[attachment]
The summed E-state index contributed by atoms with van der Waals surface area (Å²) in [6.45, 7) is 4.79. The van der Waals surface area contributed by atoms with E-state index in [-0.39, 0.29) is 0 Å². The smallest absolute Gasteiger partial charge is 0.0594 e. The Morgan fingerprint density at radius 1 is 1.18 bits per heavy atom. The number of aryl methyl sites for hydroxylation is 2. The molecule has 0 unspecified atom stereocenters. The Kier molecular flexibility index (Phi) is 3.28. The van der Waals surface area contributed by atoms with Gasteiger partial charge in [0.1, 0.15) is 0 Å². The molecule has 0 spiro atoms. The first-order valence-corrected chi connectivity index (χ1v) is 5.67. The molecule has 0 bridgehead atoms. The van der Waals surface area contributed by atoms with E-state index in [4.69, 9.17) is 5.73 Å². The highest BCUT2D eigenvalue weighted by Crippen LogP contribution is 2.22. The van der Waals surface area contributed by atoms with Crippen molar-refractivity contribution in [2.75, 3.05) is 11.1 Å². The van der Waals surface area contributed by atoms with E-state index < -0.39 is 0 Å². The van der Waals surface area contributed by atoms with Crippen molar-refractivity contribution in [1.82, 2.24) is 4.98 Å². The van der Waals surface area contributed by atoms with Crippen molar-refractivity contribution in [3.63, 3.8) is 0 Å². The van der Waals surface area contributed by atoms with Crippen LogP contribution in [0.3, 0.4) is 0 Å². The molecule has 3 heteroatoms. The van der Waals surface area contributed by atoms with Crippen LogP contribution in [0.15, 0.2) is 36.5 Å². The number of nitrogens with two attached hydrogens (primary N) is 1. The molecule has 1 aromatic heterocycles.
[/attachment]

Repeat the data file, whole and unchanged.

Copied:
The summed E-state index contributed by atoms with van der Waals surface area (Å²) in [6.45, 7) is 4.79. The van der Waals surface area contributed by atoms with E-state index in [-0.39, 0.29) is 0 Å². The smallest absolute Gasteiger partial charge is 0.0594 e. The Morgan fingerprint density at radius 1 is 1.18 bits per heavy atom. The number of aryl methyl sites for hydroxylation is 2. The molecule has 0 unspecified atom stereocenters. The Kier molecular flexibility index (Phi) is 3.28. The van der Waals surface area contributed by atoms with Gasteiger partial charge in [0.1, 0.15) is 0 Å². The molecule has 0 spiro atoms. The first-order valence-corrected chi connectivity index (χ1v) is 5.67. The molecule has 0 bridgehead atoms. The van der Waals surface area contributed by atoms with E-state index in [4.69, 9.17) is 5.73 Å². The highest BCUT2D eigenvalue weighted by Crippen LogP contribution is 2.22. The van der Waals surface area contributed by atoms with Crippen molar-refractivity contribution in [2.75, 3.05) is 11.1 Å². The van der Waals surface area contributed by atoms with E-state index < -0.39 is 0 Å². The van der Waals surface area contributed by atoms with Crippen molar-refractivity contribution in [1.82, 2.24) is 4.98 Å². The van der Waals surface area contributed by atoms with Crippen molar-refractivity contribution in [3.63, 3.8) is 0 Å². The van der Waals surface area contributed by atoms with Crippen LogP contribution in [0.3, 0.4) is 0 Å². The molecule has 3 heteroatoms. The van der Waals surface area contributed by atoms with Crippen LogP contribution in [0.15, 0.2) is 36.5 Å². The number of nitrogens with two attached hydrogens (primary N) is 1. The molecule has 1 aromatic heterocycles.